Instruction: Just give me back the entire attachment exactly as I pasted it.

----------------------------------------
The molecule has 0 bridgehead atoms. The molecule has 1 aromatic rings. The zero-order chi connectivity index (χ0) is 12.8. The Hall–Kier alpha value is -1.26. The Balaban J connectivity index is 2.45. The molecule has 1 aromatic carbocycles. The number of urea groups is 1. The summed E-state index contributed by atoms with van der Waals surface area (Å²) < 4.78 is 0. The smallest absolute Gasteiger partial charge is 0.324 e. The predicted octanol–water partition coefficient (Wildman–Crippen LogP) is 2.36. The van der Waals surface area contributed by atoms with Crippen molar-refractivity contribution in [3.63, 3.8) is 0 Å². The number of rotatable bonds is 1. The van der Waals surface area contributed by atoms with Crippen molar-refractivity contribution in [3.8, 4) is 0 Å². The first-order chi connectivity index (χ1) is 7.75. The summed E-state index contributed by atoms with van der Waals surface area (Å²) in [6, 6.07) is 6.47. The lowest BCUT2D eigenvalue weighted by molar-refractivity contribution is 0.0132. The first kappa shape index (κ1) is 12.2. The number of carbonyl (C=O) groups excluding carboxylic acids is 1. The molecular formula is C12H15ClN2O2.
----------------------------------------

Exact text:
The molecule has 0 bridgehead atoms. The molecule has 1 aromatic rings. The zero-order chi connectivity index (χ0) is 12.8. The Hall–Kier alpha value is -1.26. The Balaban J connectivity index is 2.45. The molecule has 1 aromatic carbocycles. The number of urea groups is 1. The summed E-state index contributed by atoms with van der Waals surface area (Å²) < 4.78 is 0. The smallest absolute Gasteiger partial charge is 0.324 e. The predicted octanol–water partition coefficient (Wildman–Crippen LogP) is 2.36. The van der Waals surface area contributed by atoms with Crippen molar-refractivity contribution in [3.63, 3.8) is 0 Å². The number of rotatable bonds is 1. The van der Waals surface area contributed by atoms with Crippen molar-refractivity contribution in [3.8, 4) is 0 Å². The first-order chi connectivity index (χ1) is 7.75. The summed E-state index contributed by atoms with van der Waals surface area (Å²) in [6, 6.07) is 6.47. The lowest BCUT2D eigenvalue weighted by molar-refractivity contribution is 0.0132. The first kappa shape index (κ1) is 12.2. The number of carbonyl (C=O) groups excluding carboxylic acids is 1. The molecular formula is C12H15ClN2O2.